You’d think that Samsung would’ve fixed the biggest issue people have with their S and Note phones by now. I saw an article looking for this one that says the S6 has an even worst battery life than the S5. Seriously, Samsung, at the rate which technology is increasing, you have done virtually nothing to improve your battery life. My phone doesn’t even last night to night WITHOUT DYING, ON MINIMAL USE. I shouldn’t need to go through and disable basic features to have my phone last the day. This will be the last Samsung I get…

    • fegoodale

      06/20/2015 at 9:09 pm

      Did you even try a factory reset?

    • jo

      12/17/2015 at 3:57 pm

      I completely agree with you, I can’t even get to work which is an hour drive without it dying if I’m playing any games or actually using my device for anything other than a standbye phone. I hate Samsung for doing this crap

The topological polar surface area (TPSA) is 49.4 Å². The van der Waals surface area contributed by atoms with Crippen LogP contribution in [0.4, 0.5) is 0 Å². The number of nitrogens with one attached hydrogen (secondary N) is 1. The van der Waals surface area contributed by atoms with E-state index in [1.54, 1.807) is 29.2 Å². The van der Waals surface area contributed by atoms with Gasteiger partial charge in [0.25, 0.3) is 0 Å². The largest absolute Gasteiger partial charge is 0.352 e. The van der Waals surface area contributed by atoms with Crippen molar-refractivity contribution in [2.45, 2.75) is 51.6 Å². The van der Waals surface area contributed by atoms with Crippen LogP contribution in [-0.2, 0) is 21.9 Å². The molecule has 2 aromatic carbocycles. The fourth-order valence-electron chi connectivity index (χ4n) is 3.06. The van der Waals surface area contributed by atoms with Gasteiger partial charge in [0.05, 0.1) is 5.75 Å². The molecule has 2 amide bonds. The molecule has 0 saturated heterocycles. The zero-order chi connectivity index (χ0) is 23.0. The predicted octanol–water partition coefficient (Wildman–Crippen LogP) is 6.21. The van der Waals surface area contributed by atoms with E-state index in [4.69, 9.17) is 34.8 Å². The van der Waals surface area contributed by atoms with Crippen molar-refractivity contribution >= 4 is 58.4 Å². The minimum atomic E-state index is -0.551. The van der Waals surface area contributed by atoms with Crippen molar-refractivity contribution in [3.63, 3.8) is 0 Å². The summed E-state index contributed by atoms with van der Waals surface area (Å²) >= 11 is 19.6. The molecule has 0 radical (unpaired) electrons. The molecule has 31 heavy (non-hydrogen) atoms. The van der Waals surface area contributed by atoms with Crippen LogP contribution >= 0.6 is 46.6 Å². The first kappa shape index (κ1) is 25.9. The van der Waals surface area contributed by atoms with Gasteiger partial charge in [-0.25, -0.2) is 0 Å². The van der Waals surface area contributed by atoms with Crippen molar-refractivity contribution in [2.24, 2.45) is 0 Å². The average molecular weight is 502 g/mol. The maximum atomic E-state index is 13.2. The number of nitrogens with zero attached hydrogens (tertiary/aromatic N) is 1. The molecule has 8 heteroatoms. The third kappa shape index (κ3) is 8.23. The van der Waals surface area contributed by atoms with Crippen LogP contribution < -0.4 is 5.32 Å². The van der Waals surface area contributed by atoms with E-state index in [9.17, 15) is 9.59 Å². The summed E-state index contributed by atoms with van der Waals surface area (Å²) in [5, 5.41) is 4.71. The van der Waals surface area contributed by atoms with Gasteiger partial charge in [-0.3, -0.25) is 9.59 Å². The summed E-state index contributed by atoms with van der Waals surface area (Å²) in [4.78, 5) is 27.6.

5. TimTheToolMan

    08/23/2015 at 12:00 am

    My Note 4 normally lasts a couple of days on the battery. Occasionally it has a hissy fit where it decides to very consistently drain the battery quickly over a single day or less and that problem lasts a couple of days and then in the past has seemingly corrected itself.

    Very recently it did that and it ran out of battery. I charged it without turning it on first and that seems to have fixed it. Its used 8% battery over the last 5.5hours and thats back to being fine.

    Maybe this will help someone else…

  6. Ruthjtoney

    08/30/2015 at 11:06 pm